Desiree Lets it Out

Dec 2, 2021 | 2022 Winter - Traditions

By Jane Barnes

Desiree was sick and non-het at the same time.  She fell ill and went to the hospital and then to rehab for two months, where she began to learn how to walk again. Bi and 78, she made her sexuality clear to people in the rehab, though to most it was a moot detail because aged ladies didn’t have a sexuality, did they? 

Her nurses took it calmly because they were supposed to take everything calmly, even sepsis. She supposed that they weren’t very interested, especially the straight ones. At least, no one showed any interest, but maybe that’s because of her age, which perhaps made it irrelevant. Anyway, she was bi-ing some people and nobody was bi-ing her. So, she made her usual revelation by way of saying casually, My ex-wife. And they would say, Your what?

And so, Desiree in particular, would say, My wife. I’ve had two ex-wives, and three husbands. And if you’ve got a couple of hours, Nicole, I can explain it all to you. Oh, that’s okay, she said, not really listening. Desiree said, So my ex-wife this or that. And Nicole corrected her. You mean your husband. No, Desiree said, I mean my wife. Nicole said, tidying up her blankets, Oh, you were married to a woman?

Desiree said, No, not exactly, but what do you call living together for nine years? Isn’t that kind of a marriage? Nicole said Well, I don’t know. Maybe Nicole was indifferent because she herself was wearing a thick gold wedding ring. And had a new last name, and God knows what else.

Nicole asked, Do you have a ring?  Nope, said Desiree. Don’t wear rings. I’m happy I’m alive, actually. and I have a charming physical therapist who’s a third of my age, and quite amusing and sharp and good looking, actually. Desiree was facing weeks—maybe months in a walker.

Devin you mean?  Nicole said. Yes, said Desiree, I call him my flaming heterosexual. My metrosexual buddy. Nicole managed a smile. Oh, yes, Desiree said Then you know how he’s loved by everybody. And loves everybody. Hello, Johnny how’s that leg or Mary, how is your back doing? He knows everybody.He said to me, See that man over there? He was in traction for six months and then I got him walking in six weeks.

Desiree thought of other back stories as she’d pushed her metal walker along the hall which was so polished it hurt her eyes. And everybody was wearing masks, because of Covid. Nicole might have said to herself,  now closing  the blinds: What does that have to do with being That Way? Um hmm, said Nicole, out loud.

Desiree kept talking. And then he would say, let’s throw ball. To tell you the truth, I’m not much for physical movement. So having a physical therapist is a strange thing, but of course I can hardly walk at all. See, my mind would talk to my muscles and they wouldn’t answer back. They wouldn’t move. But it’s not like I’m paralyzed or anything.  The nurse glanced down at her watch. Time for her break. She thought of the brownie in her lunch bag. You’re learning—well, what walking is about. Desiree said, I practice and I practice. I go up fake stairs and get to the top where there’s nothing but a wall and so I turn around and come back down again. I can do it four times in a row.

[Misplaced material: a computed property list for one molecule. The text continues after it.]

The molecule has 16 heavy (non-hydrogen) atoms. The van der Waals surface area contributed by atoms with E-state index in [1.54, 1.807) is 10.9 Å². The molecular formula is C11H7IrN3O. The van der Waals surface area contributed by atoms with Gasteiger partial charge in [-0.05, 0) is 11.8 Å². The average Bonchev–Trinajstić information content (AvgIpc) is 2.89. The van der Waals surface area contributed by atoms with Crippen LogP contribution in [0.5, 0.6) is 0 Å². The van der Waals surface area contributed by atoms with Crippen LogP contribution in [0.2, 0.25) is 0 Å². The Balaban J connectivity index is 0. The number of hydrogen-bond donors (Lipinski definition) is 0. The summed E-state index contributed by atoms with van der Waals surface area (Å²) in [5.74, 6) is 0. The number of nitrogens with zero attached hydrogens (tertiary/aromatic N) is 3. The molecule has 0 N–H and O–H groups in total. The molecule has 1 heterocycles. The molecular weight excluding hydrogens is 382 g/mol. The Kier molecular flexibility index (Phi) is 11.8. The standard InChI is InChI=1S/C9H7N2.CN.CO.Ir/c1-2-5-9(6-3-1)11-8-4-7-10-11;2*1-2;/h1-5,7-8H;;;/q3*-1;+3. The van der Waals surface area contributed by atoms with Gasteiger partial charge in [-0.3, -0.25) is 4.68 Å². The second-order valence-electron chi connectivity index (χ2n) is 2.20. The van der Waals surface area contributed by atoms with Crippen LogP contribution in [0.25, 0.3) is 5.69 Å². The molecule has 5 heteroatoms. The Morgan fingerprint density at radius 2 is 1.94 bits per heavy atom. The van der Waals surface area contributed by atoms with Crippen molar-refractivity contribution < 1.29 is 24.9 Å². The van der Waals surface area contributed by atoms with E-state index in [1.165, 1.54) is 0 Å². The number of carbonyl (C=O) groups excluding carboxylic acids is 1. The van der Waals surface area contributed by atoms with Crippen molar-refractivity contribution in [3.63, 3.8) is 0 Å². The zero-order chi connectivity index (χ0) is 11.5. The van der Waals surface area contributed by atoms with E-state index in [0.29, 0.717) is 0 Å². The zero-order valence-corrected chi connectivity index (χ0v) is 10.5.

Nicole’s eyes blinked yes above her mask. Um hmm she said, thinking again of the brownie in her lunch bag. A cocoa brownie with not too much sugar in it. And walnuts. Desiree, Nicole said, Turn out the light? And then came the predictable question they all posed: So which do you like better, men or women?

Desiree said The smart ones, which I guess makes me a sapiosexual. That’s what they call us. I like Italians and Geminis and people who are partly Irish because they also have the gift of gab which I am said to have also. And a bit of humor. As soon as they get away from the Catholic Church.  (But there Desiree was: convalescing at a Catholic rehab, with statues in alcoves and nurses who wore gold crosses glistening against their necks.)

Desiree said, Now, I was rather witty myself, some said. Nicole thought to herself, How many people would say that about themselves?  She said, so how long were you with this person—“person” like a dead bird held up for inspection by hunters.  Desiree said Nine years. And imagined she heard a little  “ouch” in Nicole’s lack of response. She said, Laura and I were so happy and then we broke up.

Oh, I see, Nicole said, Too bad. Then she asked Did you say, Three women and two men?  No, said Desiree, three men and two women. Nicole wanted a clearer picture: So were you married five times? No, said Desiree, I was only married to the first man and he was the worst of all. Nicole said, I see. Do you want anything else? Desiree laughed. A husband. Or maybe a wife. I don’t care. As long as they’re smart. I like dark men and blonde women, dark, dark short men.

Desiree thought, But perhaps you’re straight, and have to go home and make dinner, or you’re a lesbian and have to go home and make dinner. Either way, you’re not bi, by the way, but thanks for listening. Nicole walked to the door and said You’re welcome. The door closed with a satisfying click. She said to herself, George ate the last brownie. It must be the lemon cake.

Jane Barnes is a long-time New Yorker, currently living on Staten Island.

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